- Belfer Center for Science and International Affairs, Harvard Kennedy School Belfer Center Newsletter

From New Orleans to Chile: Broadmoor Model Aids Community Recovery

| Summer 2013

When Hurricane Katrina devastated New Orleans in 2005, then-Belfer Center Senior Fellow Doug Ahlers, a former resident of New Orleans, immediately realized that he and the Kennedy School could help. The result was Belfer Center’s Broadmoor Project, a collaboration with the Broadmoor neighborhood, which the city initially planned to raze. Broadmoor is now a model of recovery, almost 90 percent rebuilt, with a new charter school, library, and community center. (For more about the Broadmoor Project, based in the Belfer Center’s Environment and Natural Resources Program headed by Henry Lee, see http://belfercenter.ksg.harvard.edu/project/54/broadmoor_project.html.)

With Ahlers vision and leadership, the Broadmoor Project has also helped other disaster-struck communities. Below, Ahlers describes how the Broadmoor model is currently assisting in the recovery of three Chilean communities nearly destroyed by the earthquake and tsunami of 2010.

The success of the Broadmoor Project gave us cause to believe that the Broadmoor model could be applied to other post-disaster or post-conflict situations. If it could work in a different cultural, economic, political, and social system, then the Broadmoor Project model might truly serve as a wider solution to recovering and rebuilding communities. Chile’s disastrous 2010 earthquake and tsunami provided a test case for applying the Broadmoor model in another setting.

The opportunity presented itself at a meeting in Santiago, Chile in March of 2011 organized by Harvard’s David Rockefeller Center for Latin American Studies (DRCLAS) and attended by heads of ministries within the Chilean government and Harvard faculty and staff, including President Drew Faust and Harvard Kennedy School Dean David Ellwood. I presented our Broadmoor experience and recommended that the Chilean government adopt the community-based recovery model developed in the Broadmoor Project. It turned out that the government of President Piñera was looking for ways to decentralize government functions and build local capacity and capabilities. As a result, the Recupera Chile initiative was born.

The plan for Recupera Chile was to work closely with three hard-hit communities in Southern Chile. Like Broadmoor, we would focus our attention on only these communities and we would commit to a multi-year project so that energy and resources would be concentrated geographically, and projects, programs, interventions, training, and resources could be cumulative over time. While we have the approval and cooperation of the national, regional, and local governments, the communities themselves are our “clients.”

Much of the coordination activity of the initiative is done through DRCLAS, as they have the in-country staff and knowledge to manage the project. I direct the project, and Harvard students work on projects in Chile through semester-long “client-based” class projects.

The three communities we are working with are Cobquecura, Dichato and Perales. Cobquecura was at the epicenter of the 8.8 magnitude earthquake. Perales and Dichato were almost completely destroyed by the tsunami that followed.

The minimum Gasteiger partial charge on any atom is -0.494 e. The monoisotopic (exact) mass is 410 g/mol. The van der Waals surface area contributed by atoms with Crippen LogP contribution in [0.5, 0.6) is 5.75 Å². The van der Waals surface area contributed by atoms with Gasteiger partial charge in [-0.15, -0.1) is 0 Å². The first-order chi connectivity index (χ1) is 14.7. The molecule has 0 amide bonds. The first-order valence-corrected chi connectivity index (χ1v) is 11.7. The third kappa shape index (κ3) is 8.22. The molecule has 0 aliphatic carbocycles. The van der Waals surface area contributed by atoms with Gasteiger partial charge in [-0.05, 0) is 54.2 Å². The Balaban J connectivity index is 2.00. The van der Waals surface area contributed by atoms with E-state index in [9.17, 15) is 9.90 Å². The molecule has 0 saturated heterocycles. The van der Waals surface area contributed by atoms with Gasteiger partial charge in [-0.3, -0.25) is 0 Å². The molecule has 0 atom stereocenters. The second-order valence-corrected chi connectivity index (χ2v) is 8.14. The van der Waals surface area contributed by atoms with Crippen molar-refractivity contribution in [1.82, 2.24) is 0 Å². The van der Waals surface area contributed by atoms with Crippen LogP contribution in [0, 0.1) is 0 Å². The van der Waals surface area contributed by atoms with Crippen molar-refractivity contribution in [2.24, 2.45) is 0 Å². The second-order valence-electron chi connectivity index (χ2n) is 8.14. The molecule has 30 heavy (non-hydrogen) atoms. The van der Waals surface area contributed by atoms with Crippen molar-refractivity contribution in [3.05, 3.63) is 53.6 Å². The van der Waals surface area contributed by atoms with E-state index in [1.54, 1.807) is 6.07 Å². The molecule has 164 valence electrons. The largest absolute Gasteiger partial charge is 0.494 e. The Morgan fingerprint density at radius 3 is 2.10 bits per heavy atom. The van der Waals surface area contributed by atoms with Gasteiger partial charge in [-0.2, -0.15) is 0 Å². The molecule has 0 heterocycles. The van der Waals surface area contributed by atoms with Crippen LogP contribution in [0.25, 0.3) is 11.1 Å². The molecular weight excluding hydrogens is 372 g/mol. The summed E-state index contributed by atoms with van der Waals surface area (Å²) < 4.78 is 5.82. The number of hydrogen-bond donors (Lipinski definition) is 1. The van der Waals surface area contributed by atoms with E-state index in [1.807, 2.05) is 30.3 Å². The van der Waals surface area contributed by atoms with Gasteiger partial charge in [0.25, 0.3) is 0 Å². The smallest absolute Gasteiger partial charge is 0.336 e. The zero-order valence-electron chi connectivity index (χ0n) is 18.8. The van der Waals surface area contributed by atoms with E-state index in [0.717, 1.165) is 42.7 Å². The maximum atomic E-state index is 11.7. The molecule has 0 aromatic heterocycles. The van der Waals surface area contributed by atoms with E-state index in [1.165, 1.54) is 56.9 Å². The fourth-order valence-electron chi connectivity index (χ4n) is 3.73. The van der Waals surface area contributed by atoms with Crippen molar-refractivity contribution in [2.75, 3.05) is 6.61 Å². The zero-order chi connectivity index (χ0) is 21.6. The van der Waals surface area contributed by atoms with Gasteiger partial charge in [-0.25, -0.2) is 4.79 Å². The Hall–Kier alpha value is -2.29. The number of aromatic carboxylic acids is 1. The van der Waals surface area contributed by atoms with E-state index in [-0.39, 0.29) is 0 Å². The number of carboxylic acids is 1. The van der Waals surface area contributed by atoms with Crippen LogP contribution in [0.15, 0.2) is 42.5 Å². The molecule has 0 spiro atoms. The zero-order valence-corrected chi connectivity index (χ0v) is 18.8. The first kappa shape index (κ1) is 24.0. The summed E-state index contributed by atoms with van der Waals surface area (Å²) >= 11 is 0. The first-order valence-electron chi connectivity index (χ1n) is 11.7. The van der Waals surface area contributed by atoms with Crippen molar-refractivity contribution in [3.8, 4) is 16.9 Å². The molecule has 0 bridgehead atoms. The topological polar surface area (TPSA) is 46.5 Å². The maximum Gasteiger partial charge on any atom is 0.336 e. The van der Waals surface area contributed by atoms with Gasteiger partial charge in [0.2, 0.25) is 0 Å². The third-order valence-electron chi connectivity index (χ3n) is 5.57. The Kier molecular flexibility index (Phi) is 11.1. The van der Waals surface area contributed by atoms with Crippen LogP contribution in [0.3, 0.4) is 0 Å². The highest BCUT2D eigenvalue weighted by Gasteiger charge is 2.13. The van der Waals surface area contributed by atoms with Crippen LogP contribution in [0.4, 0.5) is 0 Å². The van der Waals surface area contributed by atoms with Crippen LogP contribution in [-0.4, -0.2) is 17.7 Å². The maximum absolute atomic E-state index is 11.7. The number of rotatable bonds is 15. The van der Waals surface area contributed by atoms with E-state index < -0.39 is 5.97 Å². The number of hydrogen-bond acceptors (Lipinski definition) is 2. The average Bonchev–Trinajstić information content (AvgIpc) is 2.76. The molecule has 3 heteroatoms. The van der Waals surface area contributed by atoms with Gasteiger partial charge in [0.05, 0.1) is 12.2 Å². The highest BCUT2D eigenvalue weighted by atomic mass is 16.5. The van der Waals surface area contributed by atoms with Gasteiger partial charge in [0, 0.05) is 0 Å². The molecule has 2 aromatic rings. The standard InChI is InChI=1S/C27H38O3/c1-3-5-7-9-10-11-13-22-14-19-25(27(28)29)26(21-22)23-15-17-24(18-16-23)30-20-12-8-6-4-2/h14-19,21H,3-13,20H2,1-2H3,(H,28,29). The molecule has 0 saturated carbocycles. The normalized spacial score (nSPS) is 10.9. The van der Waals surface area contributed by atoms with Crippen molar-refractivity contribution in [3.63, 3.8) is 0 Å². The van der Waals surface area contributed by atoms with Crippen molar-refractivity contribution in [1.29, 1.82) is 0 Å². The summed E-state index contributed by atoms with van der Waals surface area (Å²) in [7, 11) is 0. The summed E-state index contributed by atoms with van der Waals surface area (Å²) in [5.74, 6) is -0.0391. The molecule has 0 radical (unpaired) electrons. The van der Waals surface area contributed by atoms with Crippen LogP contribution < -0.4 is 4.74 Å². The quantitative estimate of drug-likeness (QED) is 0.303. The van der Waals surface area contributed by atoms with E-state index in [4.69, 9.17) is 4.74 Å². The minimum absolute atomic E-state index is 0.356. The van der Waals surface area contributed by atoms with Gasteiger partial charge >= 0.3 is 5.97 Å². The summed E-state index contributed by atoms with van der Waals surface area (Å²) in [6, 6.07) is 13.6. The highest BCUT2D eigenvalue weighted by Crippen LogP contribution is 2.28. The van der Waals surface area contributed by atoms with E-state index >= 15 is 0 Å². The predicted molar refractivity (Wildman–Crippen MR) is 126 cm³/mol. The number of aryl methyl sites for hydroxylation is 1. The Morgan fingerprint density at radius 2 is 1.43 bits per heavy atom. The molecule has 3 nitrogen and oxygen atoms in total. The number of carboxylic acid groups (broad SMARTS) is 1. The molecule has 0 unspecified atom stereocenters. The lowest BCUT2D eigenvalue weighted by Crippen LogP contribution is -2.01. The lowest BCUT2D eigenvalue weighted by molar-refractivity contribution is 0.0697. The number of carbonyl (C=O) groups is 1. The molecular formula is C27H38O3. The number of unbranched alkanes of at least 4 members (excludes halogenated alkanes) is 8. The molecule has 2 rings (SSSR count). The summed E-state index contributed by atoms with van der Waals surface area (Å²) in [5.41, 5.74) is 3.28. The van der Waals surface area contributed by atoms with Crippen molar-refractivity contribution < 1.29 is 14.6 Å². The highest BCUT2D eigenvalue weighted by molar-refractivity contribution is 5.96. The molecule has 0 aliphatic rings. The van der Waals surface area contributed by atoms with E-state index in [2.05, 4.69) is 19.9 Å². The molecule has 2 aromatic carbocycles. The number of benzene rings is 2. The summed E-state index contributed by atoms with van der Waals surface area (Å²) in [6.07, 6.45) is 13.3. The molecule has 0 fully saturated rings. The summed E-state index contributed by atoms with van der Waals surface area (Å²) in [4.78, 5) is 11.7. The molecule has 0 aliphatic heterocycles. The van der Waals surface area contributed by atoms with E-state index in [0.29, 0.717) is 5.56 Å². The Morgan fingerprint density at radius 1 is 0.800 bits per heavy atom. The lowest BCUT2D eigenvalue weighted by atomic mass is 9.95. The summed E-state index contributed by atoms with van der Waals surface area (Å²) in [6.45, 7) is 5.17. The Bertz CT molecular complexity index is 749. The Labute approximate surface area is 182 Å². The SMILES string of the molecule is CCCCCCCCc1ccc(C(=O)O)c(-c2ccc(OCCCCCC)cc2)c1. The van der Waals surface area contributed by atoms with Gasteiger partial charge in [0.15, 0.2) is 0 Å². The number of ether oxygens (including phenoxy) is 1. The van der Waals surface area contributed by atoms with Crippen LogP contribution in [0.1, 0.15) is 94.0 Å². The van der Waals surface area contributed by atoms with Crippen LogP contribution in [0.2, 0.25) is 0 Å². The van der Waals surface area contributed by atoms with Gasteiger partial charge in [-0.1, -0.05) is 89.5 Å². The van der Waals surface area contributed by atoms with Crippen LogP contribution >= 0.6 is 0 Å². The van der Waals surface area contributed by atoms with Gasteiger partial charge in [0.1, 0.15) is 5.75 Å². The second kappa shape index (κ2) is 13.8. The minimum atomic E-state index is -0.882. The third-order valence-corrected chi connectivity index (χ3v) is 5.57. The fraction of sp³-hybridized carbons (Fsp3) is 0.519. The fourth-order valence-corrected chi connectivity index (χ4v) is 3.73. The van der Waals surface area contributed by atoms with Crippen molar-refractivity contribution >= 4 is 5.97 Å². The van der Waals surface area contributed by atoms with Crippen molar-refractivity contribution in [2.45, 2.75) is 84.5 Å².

Perales is a small rural village based on subsistence living—algae and shellfish gathering. The tsunami waves damaged the marine ecosystem and left the land with high-salinity and eroded top soil. Plants and seed stock were lost, clam and oyster beds were destroyed, and family milk cows, chickens, pigs, and work oxen were swept out to sea.

Dichato is a summer beach resort (regional tourism), and the site of the largest earthquake displaced persons camp in the country. Child and adult mental health, the restoration of tourist amenities and jobs, and the rebuilding of housing in areas protected from future tsunamis have been the primary needs for Dichato’s recovery.

Cobquecura is a more isolated farming and fishing village with tourism focused on surfing and the community’s historic appearance. The challenge is to rebuild or repair historic buildings in a seismically safe way. Livelihood restoration through tourism is an important part of Cobquecura’s recovery.

We work with the communities to solve their disaster recovery problems in the areas of physical recovery, cultural and heritage recovery, economic and social recovery. And like the Broadmoor Project, our goal is not to come in and do things for the community, but rather to build the capabilities and capacity of the community itself—to empower them to effect their own recoveries.

The projects we work on are varied, from early childhood education and environmental damage remediation to mental-health interventions and livelihood restoration grants—plus many more.

While recovery of these three Chilean communities is far from complete, progress in these areas is highly visible.

Credit for the recovery of Broadmoor and these Chilean communities goes to the residents themselves, but the imprint of the Broadmoor Project is clear. It is gratifying to see from the Recupera Chile experience that the Broadmoor model can continue to have an impact far beyond the neighborhoods of New Orleans.

(For additional information on the genesis of the Recupera Chile initiative, click here. For more details about the Recupera Chile project, see http://www.recuperachile.org)

For more information on this publication: Belfer Communications Office
For Academic Citation: Ahlers, Doug. From New Orleans to Chile: Broadmoor Model Aids Community Recovery.” Belfer Center Newsletter (Summer 2013).